“God hath called us to peace” ( 1 Cor. 7:15).
“For God is not the author of confusion, but of peace, as in all churches of the saints” (1 Cor. 14:33).
“. . . be of one mind, live in peace; and the God of love and peace shall be with you” (2 Cor. 13:11).
“But the wisdom that is from above is first pure, then peaceable” (James 3:17).
Jesus always acknowledged God as the source of his strength. God is the source of peace that Jesus offers to his followers. True inner peace is immovable in time of trouble, because it is not based on self-confidence, but has full confidence in God. There is a definite relationship between faith in God and peace of heart. A strong and sure confidence that God is able and willing to help in time of trouble reflects a stable, peaceful outlook on life.
After the promise of peace to his disciples, Jesus was arrested in the Garden of Gethsemane, put on trial and crucified. The three days that Jesus laid in the tomb were extremely difficult for the disciples. They no longer had their master physically present to comfort and lead them. Their hearts were very troubled. This was the beginning of a new phase of their spiritual development. Jesus would still be their source of strength, but in a different, more mature way. They began to understand that Jesus’ resurrection proved his worthiness as the Messiah. Their inner peace began to develop with their new understanding and with his post resurrection appearances their faith was reborn, but based on a deeper knowledge. Their heads were coming together with their hearts.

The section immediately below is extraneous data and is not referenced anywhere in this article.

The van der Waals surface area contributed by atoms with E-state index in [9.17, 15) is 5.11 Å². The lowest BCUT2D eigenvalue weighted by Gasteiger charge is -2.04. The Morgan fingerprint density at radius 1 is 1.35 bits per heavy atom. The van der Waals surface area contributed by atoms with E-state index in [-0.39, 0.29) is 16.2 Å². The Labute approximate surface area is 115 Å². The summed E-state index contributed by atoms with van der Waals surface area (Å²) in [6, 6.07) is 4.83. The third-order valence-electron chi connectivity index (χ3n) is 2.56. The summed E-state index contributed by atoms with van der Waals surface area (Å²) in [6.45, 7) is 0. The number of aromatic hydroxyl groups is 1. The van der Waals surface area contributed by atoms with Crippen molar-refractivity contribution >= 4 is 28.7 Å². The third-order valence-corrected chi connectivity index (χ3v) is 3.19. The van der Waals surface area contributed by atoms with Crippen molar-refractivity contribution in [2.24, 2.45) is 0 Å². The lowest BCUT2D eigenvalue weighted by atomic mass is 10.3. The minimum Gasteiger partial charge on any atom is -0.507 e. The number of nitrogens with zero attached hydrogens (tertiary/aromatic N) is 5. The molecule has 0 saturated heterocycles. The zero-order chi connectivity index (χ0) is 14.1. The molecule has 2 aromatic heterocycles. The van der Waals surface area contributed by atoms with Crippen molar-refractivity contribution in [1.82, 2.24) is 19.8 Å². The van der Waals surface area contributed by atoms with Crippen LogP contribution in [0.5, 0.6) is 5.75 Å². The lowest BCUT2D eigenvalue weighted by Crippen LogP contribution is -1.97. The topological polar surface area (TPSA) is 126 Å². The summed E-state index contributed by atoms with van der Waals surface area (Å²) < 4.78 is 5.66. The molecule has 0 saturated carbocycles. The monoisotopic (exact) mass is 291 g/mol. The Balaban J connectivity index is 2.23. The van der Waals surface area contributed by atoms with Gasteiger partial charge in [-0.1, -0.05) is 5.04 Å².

“Therefore, being justified by faith, we have peace with God through our Lord Jesus Christ” (Rom. 5:1).
A Formula For Peace: Peace Of God = Contentment + Love
What is Contentment? True spiritual contentment is directly related to a personal relationship with God, total trust in His will and the removal of self will from all matters. If the Lord’s will is incorrectly interpreted and the wrong course is chosen, the mistake can be corrected by God and is readily accepted as divinely overruled by a mature Christian.
But Godliness with contentment is great gain. “For we brought nothing into this world, and it is certain we can carry nothing out. And having food and raiment let us be therewith content” (1 Tim. 6:6-8).
The word godliness means to be devout, to have piety and reverence. The two words together, godliness and contentment describe the proper Christian attitude—a reverential tone and an attitude of acceptance. Complete satisfaction in the Lord’s will brought peace to Jesus, and following this example, the mature Christian rests in God’s will, also.
What is Love?
In the theme text Jesus says, “Let not your heart be troubled, neither let it be afraid.” Fear is an enemy of peace. Love is the remedy for fear. “There is no fear in love; but perfect love casteth out fear: because fear hath torment. He that feareth is not made perfect in love: (1 John 4:18).
When Jesus told his disciples that he was going to die, their reaction was fear for themselves. They had not developed perfect love yet. Perfect love does not think about self; it is interested in the highest spiritual welfare of others. In recognizing their fear, Jesus responded: “Ye have heard how I said unto you, I go away, and come again unto you. If ye loved me, ye would rejoice, because I said, I go unto the Father: for my Father is greater than I” (John 14:28).